Creepshow is back for more! With a successful first season of good old-fashioned scares and a modern all-star lineup under his belt, The Creep returns for a second anthology of shrieks and, well, creeps. In its regular format, each episode is made up of two 30-minute fearsome fables of fright, keeping the cycle of iconic villains, creative practical effects, and colorful lessons rolling. The premiere episode, with titles Model Kid and Public Television Of The Dead, is an overall nod to horror nostalgia bringing back some of our most favorite horror movie villains and new admirable heroes.
Brock Duncan (Young Dylan), Kevin Dillon (Entourage), Tyner Rushing (Lovecraft Country), Jana Allen (The Taking Of Deborah Logan), and Chris Schmidt (Cobra Kai) make up the ensemble of the season’s first segment Model Kid, a revenge style hug that embraces classic monster lovers of all ages. Marissa Hampton (Watchmen), Mark Ashworth (Stargirl), Coley Campany (Loving), Todd Allen Durkin (The Resident), Peter Leake (Dead Air), and Ted Raimi (Ash vs Evil Dead) come together for Public Television Of The Dead, a whacky dark comedy resurrecting a demonic favorite that viewers have to see to believe. Living up to the first season’s revival and the Creepshow film installments, the second season is already off to a strong start with a steady aim at the hearts, and eyes, of horror fans.
Showrunner Greg Nicotero (The Walking Dead) directs the first two episodes of Creepshow’s second season by throwing it back to classic monsters and tropes. Model Kid sees Joe, a young kid living in the suburbs with his ill mother, who “doesn’t have many friends, but he’s happy to hang out with the model toys of his favorite scary movie monsters… and he’ll learn just how supportive his toy friends can be.” Written by John Esposito (Graveyard Shift), the segment focuses on a lonely kid with an affinity for monsters and all things horror making him a relatable character for all kinds of genre fans. Lonely and bullied by local kids as well as his abusive Uncle Kevin, Joe takes protection into his own hands using his modeling talents to reign revenge on his tormentors.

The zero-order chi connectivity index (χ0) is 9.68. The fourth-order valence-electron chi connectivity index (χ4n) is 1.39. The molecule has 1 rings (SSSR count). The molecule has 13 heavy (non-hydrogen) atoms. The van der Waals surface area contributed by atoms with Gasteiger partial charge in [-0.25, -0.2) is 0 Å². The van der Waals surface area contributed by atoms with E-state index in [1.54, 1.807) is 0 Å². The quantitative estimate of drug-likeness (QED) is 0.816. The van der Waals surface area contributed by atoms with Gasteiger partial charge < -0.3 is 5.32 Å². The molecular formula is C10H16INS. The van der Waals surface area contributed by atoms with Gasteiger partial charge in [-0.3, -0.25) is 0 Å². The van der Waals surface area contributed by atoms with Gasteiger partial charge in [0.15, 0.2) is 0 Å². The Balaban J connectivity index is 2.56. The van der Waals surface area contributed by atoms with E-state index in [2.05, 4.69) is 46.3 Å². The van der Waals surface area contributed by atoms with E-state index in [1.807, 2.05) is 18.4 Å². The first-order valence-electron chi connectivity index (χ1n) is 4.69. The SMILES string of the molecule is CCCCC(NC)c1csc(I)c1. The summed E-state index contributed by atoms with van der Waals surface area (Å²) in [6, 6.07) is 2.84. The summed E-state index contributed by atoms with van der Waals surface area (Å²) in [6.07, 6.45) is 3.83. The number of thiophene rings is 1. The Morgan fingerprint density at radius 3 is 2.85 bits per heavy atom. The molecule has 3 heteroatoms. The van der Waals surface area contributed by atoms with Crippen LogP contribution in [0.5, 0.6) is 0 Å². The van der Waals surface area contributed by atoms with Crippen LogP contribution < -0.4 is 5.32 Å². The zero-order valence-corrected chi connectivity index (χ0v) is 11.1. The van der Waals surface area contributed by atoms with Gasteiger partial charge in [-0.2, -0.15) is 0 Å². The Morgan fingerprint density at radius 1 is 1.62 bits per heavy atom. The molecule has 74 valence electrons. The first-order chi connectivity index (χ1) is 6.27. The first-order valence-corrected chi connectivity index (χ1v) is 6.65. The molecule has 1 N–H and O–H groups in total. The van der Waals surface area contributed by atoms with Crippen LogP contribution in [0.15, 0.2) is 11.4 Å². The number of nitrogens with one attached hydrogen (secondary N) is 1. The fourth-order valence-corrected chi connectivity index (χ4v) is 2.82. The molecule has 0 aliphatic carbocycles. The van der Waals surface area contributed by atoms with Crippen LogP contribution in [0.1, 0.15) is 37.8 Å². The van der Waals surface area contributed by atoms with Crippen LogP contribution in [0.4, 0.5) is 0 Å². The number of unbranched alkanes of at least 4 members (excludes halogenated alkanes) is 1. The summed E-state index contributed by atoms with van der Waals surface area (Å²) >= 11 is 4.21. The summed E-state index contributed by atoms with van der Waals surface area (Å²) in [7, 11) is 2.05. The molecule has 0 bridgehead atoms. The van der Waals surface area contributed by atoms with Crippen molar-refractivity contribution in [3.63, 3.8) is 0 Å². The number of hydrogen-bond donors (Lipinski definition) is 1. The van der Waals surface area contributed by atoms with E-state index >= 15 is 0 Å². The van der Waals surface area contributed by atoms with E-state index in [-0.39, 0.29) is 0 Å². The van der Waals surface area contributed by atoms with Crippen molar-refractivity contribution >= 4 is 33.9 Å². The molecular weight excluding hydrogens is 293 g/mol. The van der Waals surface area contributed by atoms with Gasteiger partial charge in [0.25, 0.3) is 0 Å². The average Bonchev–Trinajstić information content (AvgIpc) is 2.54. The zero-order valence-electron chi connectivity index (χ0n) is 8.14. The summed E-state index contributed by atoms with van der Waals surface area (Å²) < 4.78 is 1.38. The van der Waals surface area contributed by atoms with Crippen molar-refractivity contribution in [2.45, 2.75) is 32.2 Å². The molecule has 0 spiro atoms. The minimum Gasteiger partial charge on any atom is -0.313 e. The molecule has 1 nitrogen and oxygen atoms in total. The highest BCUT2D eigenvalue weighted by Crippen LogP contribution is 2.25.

Much like a sympathetic mix of Creepshow’s original wraparound tale with 1980’s Fade To Black, Model Kid magically puts power back into the hands of the horror-loving underdog when tragedy strikes. Reversing the role of the victim with a clever narrative and the right measure of fright, Joe’s story is a heart wrenching homage filled with heart and appreciation for the fans. I have to admit, Model Kid is the first time Creepshow brought a tear to my eye (aside from The Raft, but those were very different kinds of tears).
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“Model Kid is an original segment that brings a simple story to life, but it packs a sharp-clawed grasp on a poignant message to those who prey on the weak.”
Even though it comes off as a “safe for all ages” kind of segment, Model Kid sets the stage for Creepshow’s sophomore season. The familiar chromatic red and green-lit spaces in addition to the electric character action backgrounds and loads of horror easter eggs keep the anthology’s tradition alive. Knowing the game and the players, Model Kid lives up to the expectation of visually effective makeup and costume work as monsters enter reality. Though the actual action is a little short-lived, Nicotero makes great use of his segment’s runtime to pay service to the Creepshow shock factor while crafting an enjoyable, meaningful narrative. The balance of visual effects and gore add to the narrative rather than distract from the core emerging theme.